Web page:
The study area spans 20ºS to 15ºN and 85ºW to 35ºW (see Fig. 1), which corresponds to the northern portion of South America, where the Amazon basin is located. For this region, the CLIMEXP ground-station data, and precipitation and temperature grids from the UD-ATP database, were employed.

2.2. UD-ATP interpolated grids

The UD-ATP information consists of monthly grids of total precipitation and average temperature values for 1901 to 2010 (version V3.01), with 0.5º spatial resolution (approximately 50 km close to the equator) and grid-points centered at 0.25º. These archives encompass all emerged surfaces on Earth (read: dry land areas), relying on 720 x 360 x 1332 pixilation.

The interpolation process, as it pertains to the construction of monthly fields, is explained by Matsuura and Willmott [10,11]. In broad terms, their study collects a myriad of pieces of data from the ground stations that form part of the Global Historical Climatology Network (GHCN2) and gleans data from local agencies supporting the project.

2.3. Climate Explorer (CLIMEXP) ground stations

The ground-based data utilized for this study's comparison of grid data come from the CIMEXP (CLIMEXP; [21]), which belongs to the Koninklijk Nederlands Meteorologisch Instituut (KNMI; known in English as the Royal Netherlands Meteorological Institute). Without any sort of financial expectation, CLIMEXP gathers precipitation and temperature variables, among others. The provenance of these variables is global, in line with the project's goal of sharing this invaluable information globally and free of charge. The webpage was selected because it contains current research and boasts the most precipitation and temperature weather stations with monthly registries in the study area. Ground-based station location and record length can be observed in Fig. 2. It is important to bear in mind that the record length is that reported on CLIMEXP, without removing years missing registry data. This situation was seen to occur with some frequency.

 

3. Preliminary data treatment

3.1. Trimming the UD-ATP interpolated grid

Interpolated grids provide information for the entire planet with 0.5º spatial resolution. In order to trim the grid down for the appropriate study area, NCO (netCDF Operators; [22]) commands were utilized. This procedure creates an archive with nothing more than the data pertaining to the study area. Once the archive was fine-tuned, R software, in tandem with a number of support libraries (notably, the library ncdf makes it easier to manage netcdf files; [23]), allowed us to verify the proper selection of information. As seen in Fig. 1., average yearly (multi-year) precipitation and temperature maps were developed based on time series for monthly interpolated grids from the UD-ATP.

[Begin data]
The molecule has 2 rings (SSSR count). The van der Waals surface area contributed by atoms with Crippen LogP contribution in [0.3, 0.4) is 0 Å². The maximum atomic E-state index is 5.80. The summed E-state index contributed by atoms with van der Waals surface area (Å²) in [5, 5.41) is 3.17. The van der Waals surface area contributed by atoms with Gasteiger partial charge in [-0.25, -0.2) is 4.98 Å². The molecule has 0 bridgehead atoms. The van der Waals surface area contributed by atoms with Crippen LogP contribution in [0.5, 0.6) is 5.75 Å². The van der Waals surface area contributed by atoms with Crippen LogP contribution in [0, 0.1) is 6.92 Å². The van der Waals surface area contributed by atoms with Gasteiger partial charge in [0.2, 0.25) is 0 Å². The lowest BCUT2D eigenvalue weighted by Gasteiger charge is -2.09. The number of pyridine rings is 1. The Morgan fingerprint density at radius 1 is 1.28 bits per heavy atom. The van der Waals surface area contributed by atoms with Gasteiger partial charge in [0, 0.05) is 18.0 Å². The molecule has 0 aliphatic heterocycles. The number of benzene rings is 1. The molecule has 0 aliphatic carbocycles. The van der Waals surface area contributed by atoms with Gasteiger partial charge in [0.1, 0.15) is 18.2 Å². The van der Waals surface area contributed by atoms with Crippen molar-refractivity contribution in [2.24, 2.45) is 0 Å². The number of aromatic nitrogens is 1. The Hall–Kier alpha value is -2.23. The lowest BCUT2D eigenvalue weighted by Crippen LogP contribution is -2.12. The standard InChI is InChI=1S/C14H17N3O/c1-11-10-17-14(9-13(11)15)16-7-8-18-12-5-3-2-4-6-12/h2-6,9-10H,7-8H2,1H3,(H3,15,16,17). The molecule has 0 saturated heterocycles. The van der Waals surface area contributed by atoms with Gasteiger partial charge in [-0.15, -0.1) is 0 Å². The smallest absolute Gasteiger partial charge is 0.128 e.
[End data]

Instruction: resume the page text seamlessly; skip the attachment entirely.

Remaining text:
3.2. Selecting and filling gaps in CLIMEXP data

The CLIMEXP registry possesses a variety of in situ measurement stations located across Earth. In order to focus the validation procedure on the study zone, the stations within the aforementioned area were extracted from the CLIMEXP database. Fig. 2 includes maps representing where precipitation and temperature data information are found in the region, showing not only the temporal irregularity of the registries, but also that of the spatial coverage of the stations.

In the relevant study area, we identified 3979 rain gauges. Of these, not all were deemed appropriate for analysis, given that some stations do not meet the criteria established for this study. With regard to these criteria for station selection, the first criterion is of a temporal nature: all those dating back less than 25 years were discarded. It is worth mentioning that great care was taken to fill the missing data for years with gaps of 3 months or less, as per the normal ratio method described by Subramanya ([24], p. 26). Nonetheless, it was quite common to stumble across completely data-free years, a fact which ineluctably forced us to opt for either trimming or abandoning certain time series. The second criterion was geographic: for interpolated grids with 50x50 km2 pixels size, each one suffers from high variability in terms of precipitation and temperature data, especially in mountainous regions. In the case of precipitation, those pixels with at least two ground-based measurement stations were employed. A grand total of 280 precipitation stations spread out over 105 pixels in the study zone were chosen, and temporal coverage runs from 25 to 80 years. Fig. 3(a) portrays the spatial location of the selected pixels along with their temporal registry. Readers are reminded that the amount of time in the figure implies that all stations within the pixel report complete data for the same temporal window.